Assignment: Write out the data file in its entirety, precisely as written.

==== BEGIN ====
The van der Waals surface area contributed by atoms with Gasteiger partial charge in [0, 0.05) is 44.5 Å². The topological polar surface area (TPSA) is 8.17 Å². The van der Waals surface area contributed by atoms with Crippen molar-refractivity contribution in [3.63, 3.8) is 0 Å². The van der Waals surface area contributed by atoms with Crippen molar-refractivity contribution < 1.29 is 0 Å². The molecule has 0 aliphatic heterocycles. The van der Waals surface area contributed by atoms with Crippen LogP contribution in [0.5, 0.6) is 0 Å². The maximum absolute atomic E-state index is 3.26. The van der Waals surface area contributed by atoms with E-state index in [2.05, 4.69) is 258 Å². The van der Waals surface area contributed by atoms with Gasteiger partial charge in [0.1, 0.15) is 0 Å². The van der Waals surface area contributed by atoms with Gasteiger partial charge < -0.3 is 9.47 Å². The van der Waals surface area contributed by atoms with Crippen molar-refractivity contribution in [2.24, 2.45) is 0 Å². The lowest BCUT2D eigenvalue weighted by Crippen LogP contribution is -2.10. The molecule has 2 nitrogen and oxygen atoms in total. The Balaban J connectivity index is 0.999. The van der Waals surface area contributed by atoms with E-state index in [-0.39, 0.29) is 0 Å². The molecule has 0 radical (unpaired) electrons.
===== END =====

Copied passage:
The van der Waals surface area contributed by atoms with Gasteiger partial charge in [0, 0.05) is 44.5 Å². The topological polar surface area (TPSA) is 8.17 Å². The van der Waals surface area contributed by atoms with Crippen molar-refractivity contribution in [3.63, 3.8) is 0 Å². The van der Waals surface area contributed by atoms with Crippen molar-refractivity contribution < 1.29 is 0 Å². The molecule has 0 aliphatic heterocycles. The van der Waals surface area contributed by atoms with Crippen LogP contribution in [0.5, 0.6) is 0 Å². The maximum absolute atomic E-state index is 3.26. The van der Waals surface area contributed by atoms with E-state index in [2.05, 4.69) is 258 Å². The van der Waals surface area contributed by atoms with Gasteiger partial charge in [0.1, 0.15) is 0 Å². The van der Waals surface area contributed by atoms with Gasteiger partial charge < -0.3 is 9.47 Å². The van der Waals surface area contributed by atoms with Crippen molar-refractivity contribution in [2.24, 2.45) is 0 Å². The lowest BCUT2D eigenvalue weighted by Crippen LogP contribution is -2.10. The molecule has 2 nitrogen and oxygen atoms in total. The Balaban J connectivity index is 0.999. The van der Waals surface area contributed by atoms with E-state index in [-0.39, 0.29) is 0 Å². The molecule has 0 radical (unpaired) electrons.